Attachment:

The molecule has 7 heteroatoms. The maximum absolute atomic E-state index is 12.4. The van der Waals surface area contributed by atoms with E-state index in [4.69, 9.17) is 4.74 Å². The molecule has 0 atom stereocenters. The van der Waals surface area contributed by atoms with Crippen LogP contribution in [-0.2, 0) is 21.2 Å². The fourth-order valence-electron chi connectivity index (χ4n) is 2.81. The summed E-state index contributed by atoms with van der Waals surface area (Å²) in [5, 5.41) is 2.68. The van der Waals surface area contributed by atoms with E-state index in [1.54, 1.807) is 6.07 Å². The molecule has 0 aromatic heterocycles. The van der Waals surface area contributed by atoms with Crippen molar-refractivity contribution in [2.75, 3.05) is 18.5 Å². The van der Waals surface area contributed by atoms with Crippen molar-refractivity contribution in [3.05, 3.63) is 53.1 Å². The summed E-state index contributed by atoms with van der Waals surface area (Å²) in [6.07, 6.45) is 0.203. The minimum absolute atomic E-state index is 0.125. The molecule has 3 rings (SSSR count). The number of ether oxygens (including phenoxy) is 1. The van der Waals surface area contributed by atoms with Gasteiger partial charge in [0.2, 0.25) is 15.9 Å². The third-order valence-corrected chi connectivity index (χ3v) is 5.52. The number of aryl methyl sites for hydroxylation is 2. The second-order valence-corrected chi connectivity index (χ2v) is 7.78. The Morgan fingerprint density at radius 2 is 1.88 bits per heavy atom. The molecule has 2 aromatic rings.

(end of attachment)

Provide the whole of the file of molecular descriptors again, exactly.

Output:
The molecule has 7 heteroatoms. The maximum absolute atomic E-state index is 12.4. The van der Waals surface area contributed by atoms with E-state index in [4.69, 9.17) is 4.74 Å². The molecule has 0 atom stereocenters. The van der Waals surface area contributed by atoms with Crippen LogP contribution in [-0.2, 0) is 21.2 Å². The fourth-order valence-electron chi connectivity index (χ4n) is 2.81. The summed E-state index contributed by atoms with van der Waals surface area (Å²) in [5, 5.41) is 2.68. The van der Waals surface area contributed by atoms with E-state index in [1.54, 1.807) is 6.07 Å². The molecule has 0 aromatic heterocycles. The van der Waals surface area contributed by atoms with Crippen molar-refractivity contribution in [2.75, 3.05) is 18.5 Å². The van der Waals surface area contributed by atoms with Crippen molar-refractivity contribution in [3.05, 3.63) is 53.1 Å². The summed E-state index contributed by atoms with van der Waals surface area (Å²) in [6.07, 6.45) is 0.203. The minimum absolute atomic E-state index is 0.125. The molecule has 3 rings (SSSR count). The number of ether oxygens (including phenoxy) is 1. The van der Waals surface area contributed by atoms with Gasteiger partial charge in [0.2, 0.25) is 15.9 Å². The third-order valence-corrected chi connectivity index (χ3v) is 5.52. The number of aryl methyl sites for hydroxylation is 2. The second-order valence-corrected chi connectivity index (χ2v) is 7.78. The Morgan fingerprint density at radius 2 is 1.88 bits per heavy atom. The molecule has 2 aromatic rings.